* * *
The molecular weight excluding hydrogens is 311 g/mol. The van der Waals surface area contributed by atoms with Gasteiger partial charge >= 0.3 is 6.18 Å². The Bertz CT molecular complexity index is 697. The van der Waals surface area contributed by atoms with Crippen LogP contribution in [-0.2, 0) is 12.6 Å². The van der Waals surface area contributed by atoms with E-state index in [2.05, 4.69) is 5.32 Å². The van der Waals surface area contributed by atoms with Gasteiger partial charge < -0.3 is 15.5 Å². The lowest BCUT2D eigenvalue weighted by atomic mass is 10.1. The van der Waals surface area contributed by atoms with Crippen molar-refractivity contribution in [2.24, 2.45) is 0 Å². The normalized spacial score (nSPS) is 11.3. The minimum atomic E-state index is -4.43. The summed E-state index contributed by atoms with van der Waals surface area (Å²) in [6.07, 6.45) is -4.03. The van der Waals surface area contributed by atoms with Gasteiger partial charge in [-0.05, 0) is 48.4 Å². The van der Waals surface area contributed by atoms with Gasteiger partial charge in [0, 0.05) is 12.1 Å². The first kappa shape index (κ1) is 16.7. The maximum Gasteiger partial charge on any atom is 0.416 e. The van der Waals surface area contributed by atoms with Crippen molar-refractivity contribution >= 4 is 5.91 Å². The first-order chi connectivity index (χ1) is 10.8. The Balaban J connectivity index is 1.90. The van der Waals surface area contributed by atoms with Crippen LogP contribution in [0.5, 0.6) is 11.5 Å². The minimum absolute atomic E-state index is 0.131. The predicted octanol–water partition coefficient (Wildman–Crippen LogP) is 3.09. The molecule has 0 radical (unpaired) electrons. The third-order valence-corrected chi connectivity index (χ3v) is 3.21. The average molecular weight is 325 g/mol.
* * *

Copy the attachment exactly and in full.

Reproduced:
The molecular weight excluding hydrogens is 311 g/mol. The van der Waals surface area contributed by atoms with Gasteiger partial charge >= 0.3 is 6.18 Å². The Bertz CT molecular complexity index is 697. The van der Waals surface area contributed by atoms with Crippen LogP contribution in [-0.2, 0) is 12.6 Å². The van der Waals surface area contributed by atoms with E-state index in [2.05, 4.69) is 5.32 Å². The van der Waals surface area contributed by atoms with Gasteiger partial charge < -0.3 is 15.5 Å². The lowest BCUT2D eigenvalue weighted by atomic mass is 10.1. The van der Waals surface area contributed by atoms with Crippen molar-refractivity contribution in [2.24, 2.45) is 0 Å². The normalized spacial score (nSPS) is 11.3. The minimum atomic E-state index is -4.43. The summed E-state index contributed by atoms with van der Waals surface area (Å²) in [6.07, 6.45) is -4.03. The van der Waals surface area contributed by atoms with Gasteiger partial charge in [-0.05, 0) is 48.4 Å². The van der Waals surface area contributed by atoms with Gasteiger partial charge in [0, 0.05) is 12.1 Å². The first kappa shape index (κ1) is 16.7. The maximum Gasteiger partial charge on any atom is 0.416 e. The van der Waals surface area contributed by atoms with Crippen molar-refractivity contribution >= 4 is 5.91 Å². The first-order chi connectivity index (χ1) is 10.8. The Balaban J connectivity index is 1.90. The van der Waals surface area contributed by atoms with Crippen LogP contribution in [0.5, 0.6) is 11.5 Å². The minimum absolute atomic E-state index is 0.131. The predicted octanol–water partition coefficient (Wildman–Crippen LogP) is 3.09. The molecule has 0 radical (unpaired) electrons. The third-order valence-corrected chi connectivity index (χ3v) is 3.21. The average molecular weight is 325 g/mol.